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5 Tips For Travelling with Mobility Aids


22 December 2020

5 Tips For Travelling with Mobility Aids

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Are you planning a vacation or do you want to visit family & friends? Planning a trip can be stressful at the best of times, especially when you or your travel companion has mobility requirements. But don't worry, we are here to make it easier for you and ensure a hassle-free and enjoyable experience for all involved. There is still a lot of uncertainty around travelling with mobility equipment in Australia. We often get asked whether electric mobility aids are allowed when boarding a plane, what the costs involved are and which products are best suited to travel. So allow us to clear things up and give you the top five tips on how to successfully travel by air with mobility aids like electric scooters or wheelchairs:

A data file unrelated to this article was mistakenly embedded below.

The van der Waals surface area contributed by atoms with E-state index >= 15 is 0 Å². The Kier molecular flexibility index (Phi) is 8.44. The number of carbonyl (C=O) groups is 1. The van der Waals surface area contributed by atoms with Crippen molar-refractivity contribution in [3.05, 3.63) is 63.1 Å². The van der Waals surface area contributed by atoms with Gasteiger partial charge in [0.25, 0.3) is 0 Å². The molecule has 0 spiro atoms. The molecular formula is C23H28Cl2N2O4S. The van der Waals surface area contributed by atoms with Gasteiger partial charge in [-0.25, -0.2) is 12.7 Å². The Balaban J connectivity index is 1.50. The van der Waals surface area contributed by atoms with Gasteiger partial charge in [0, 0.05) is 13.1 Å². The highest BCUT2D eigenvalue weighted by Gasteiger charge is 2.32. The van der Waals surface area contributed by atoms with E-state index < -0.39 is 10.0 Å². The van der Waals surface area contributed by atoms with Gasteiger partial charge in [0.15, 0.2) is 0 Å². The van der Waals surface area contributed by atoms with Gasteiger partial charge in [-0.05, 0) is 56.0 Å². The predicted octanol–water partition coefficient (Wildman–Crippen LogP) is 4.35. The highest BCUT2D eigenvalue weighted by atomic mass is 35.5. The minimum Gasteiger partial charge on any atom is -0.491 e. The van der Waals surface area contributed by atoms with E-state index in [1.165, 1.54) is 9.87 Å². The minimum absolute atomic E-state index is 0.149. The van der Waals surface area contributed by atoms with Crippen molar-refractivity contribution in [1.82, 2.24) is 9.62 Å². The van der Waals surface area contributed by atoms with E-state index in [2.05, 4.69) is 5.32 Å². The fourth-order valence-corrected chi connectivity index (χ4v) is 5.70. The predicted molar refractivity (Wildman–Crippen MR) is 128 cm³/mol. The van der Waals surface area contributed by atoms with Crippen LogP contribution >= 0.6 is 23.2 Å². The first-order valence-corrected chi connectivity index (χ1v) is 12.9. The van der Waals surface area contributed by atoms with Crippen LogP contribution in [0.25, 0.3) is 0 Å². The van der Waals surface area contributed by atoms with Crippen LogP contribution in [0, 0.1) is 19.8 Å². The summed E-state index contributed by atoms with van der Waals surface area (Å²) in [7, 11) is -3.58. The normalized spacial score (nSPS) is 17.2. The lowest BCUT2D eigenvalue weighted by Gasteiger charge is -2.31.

Plane tickets




A well-planned itinerary


Smartphones and camera


Mobility device



Knowledge is Power - know your batteries


There are a few different types of batteries that can power electric mobility equipment. The most common ones are gel batteries, lead-acid batteries and lithium batteries. Most portable mobility scooters and powerchairs are powered by non-spillable or lithium-ion batteries to allow for easier lifting and transport.